New Political Blog Aims to Substantiate Rumors of Shadowy Man-Like Creature Very Occasionally Haunting Governor’s Office
by Philip Baruth
A nice, new ripple in the still annoyingly placid surface of the 2008 campaign: Sam Osborne, former Vermont Dean campaign honcho, former head of the Burlington Democrats, has launched a blog called Cutting Ribbons.
As you might expect, it’s Douglas-themed, and the basic idea is to determine what precisely Governor Douglas does, other than gum up the works in the waning days of a given Legislative session.
And torture defenseless ribbons.
Think of it as a digital milk-carton, with a picture of the Governor on the side. Can you help find Uncle Jim?
You go, Sam. And let us know if you turn up any leads.
It’s taken me a while, but I think I finally understand Rudy 2008. For the last year or so, everyone I know has assumed that Rudy would implode once Southern conservatives got a good look at his actual positions on social issues. Or the cross-dressing video Rudy shot with Donald Trump.
But that implosion has not come. Yes, Thompson’s balloon momentarily crowded Rudy’s, but this cycle’s odd physics have reasserted themselves, and Rudy is again the clear frontrunner.
Conventional wisdom says this phenomenon is attributable to 9/11, first and last. And while I think that’s to understate Giuliani’s attractions to GOP voters as a standard-issue law-and-order Republican, certainly 9/11 is at the heart of the matter.
But in order to really comprehend the situation, you need to think of 9/11 not simply as a brand that the GOP wants desperately to retain. No, brands can be bought and sold, pumped or debased. They are human constructs.
In this case, it makes much more sense to think of 9/11 as a uniquely American mythic event, one that brought into being a uniquely American twenty-first century monarchy.
Certainly George Bush has used 9/11 to drive his borrowed vision of a Unitary Executive, a Democratic ruler who can wield power more or less in the fashion of a sovereign.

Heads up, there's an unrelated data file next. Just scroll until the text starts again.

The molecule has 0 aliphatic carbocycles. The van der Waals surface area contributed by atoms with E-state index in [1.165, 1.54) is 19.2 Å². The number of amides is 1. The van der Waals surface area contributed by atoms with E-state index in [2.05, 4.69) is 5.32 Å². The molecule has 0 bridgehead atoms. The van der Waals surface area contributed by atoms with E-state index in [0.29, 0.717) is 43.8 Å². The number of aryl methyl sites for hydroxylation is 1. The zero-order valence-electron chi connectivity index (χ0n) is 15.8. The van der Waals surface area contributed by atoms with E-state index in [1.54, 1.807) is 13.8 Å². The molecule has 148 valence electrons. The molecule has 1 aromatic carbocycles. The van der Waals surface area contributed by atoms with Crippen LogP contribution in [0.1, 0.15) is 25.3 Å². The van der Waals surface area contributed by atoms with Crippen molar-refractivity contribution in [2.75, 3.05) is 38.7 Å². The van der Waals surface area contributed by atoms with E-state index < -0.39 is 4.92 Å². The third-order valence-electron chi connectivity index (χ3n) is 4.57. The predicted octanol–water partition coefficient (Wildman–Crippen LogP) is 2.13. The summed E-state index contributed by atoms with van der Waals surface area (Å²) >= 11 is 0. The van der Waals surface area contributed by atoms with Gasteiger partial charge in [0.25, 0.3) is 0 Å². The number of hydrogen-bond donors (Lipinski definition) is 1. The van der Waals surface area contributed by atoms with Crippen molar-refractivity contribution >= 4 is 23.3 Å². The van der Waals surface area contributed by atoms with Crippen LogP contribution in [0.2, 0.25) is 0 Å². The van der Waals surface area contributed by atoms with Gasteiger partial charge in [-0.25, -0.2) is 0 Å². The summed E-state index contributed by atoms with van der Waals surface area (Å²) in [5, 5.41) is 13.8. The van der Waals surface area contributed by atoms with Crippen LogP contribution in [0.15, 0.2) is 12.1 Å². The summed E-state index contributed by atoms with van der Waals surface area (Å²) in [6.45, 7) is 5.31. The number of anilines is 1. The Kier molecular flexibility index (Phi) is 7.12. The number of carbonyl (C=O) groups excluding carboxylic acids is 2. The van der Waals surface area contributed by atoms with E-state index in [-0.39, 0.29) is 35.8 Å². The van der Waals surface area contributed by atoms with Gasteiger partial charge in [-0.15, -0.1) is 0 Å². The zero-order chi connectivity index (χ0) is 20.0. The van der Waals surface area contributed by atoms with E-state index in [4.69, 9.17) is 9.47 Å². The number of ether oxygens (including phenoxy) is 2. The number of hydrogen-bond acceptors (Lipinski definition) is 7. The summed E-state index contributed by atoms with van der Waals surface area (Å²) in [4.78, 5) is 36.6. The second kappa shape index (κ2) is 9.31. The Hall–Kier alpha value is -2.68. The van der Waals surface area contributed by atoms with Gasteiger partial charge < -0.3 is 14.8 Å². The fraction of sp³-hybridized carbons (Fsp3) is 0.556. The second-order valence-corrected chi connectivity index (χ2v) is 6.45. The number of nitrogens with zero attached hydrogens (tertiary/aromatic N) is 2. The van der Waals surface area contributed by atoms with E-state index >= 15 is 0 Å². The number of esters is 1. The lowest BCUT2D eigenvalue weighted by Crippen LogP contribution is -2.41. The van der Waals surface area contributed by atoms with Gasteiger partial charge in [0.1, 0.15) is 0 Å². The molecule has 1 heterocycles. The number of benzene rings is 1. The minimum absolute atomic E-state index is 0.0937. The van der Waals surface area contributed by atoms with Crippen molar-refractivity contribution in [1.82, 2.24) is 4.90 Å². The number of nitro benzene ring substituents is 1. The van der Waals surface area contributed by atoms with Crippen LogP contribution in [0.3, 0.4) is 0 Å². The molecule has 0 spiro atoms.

And this is the reason, finally, that Democrats have been unable to put a period to any of the defining post 9/11 power-grabs: even at 24% in the polls, George Bush is still viewed by Americans as the rightful inheritor of the mythic power of 9/11.
But think about what the coming election means. Suddenly the President might well be someone with no discernible, genuine, palpable connection to the Fall of the Twin Towers, for the first time in 8 years.
At that point, a President Romney or a President Edwards might invoke the attacks, and no doubt often would, but such a President would be vulnerable to constant criticism by others with better and stronger connections: 9/11 widows, or a rival like Giuliani, say.
It would be a lot like England when the Stuarts were forced off the throne. Suddenly there were very basic questions of legitimacy, bloody questions. Suddenly power seemed like something over which humans squabbled, rather than something that the Divine bestowed.
All of which is to say that the GOP has no choice but to install Rudy Giuliani on the 2008 ticket. His name doesn’t need to be listed first, but it must be listed if the Republican party is to retain its almost visceral, quasi-divine connection to the events of 9/11.
Without Rudy, they are simply one of two parties vying for power. With Rudy, the GOP is the House of War on Terror, with a legitimate prince either ready to take the throne, or waiting in the wings.
It is a principle as close to the Divine Right of Kings as we are likely to see in America.
Don’t think Rudy doesn’t understand all of this. He campaigns like an arrogant prick; if he realizes he can’t escape a blunder, a Kerik or a staged cellphone call, he admits it and all but laughs in the questioner’s face.
He acts, that is to say, like an Heir Apparent because his every political sense tells him that an Heir Apparent is exactly what his party wants and must have.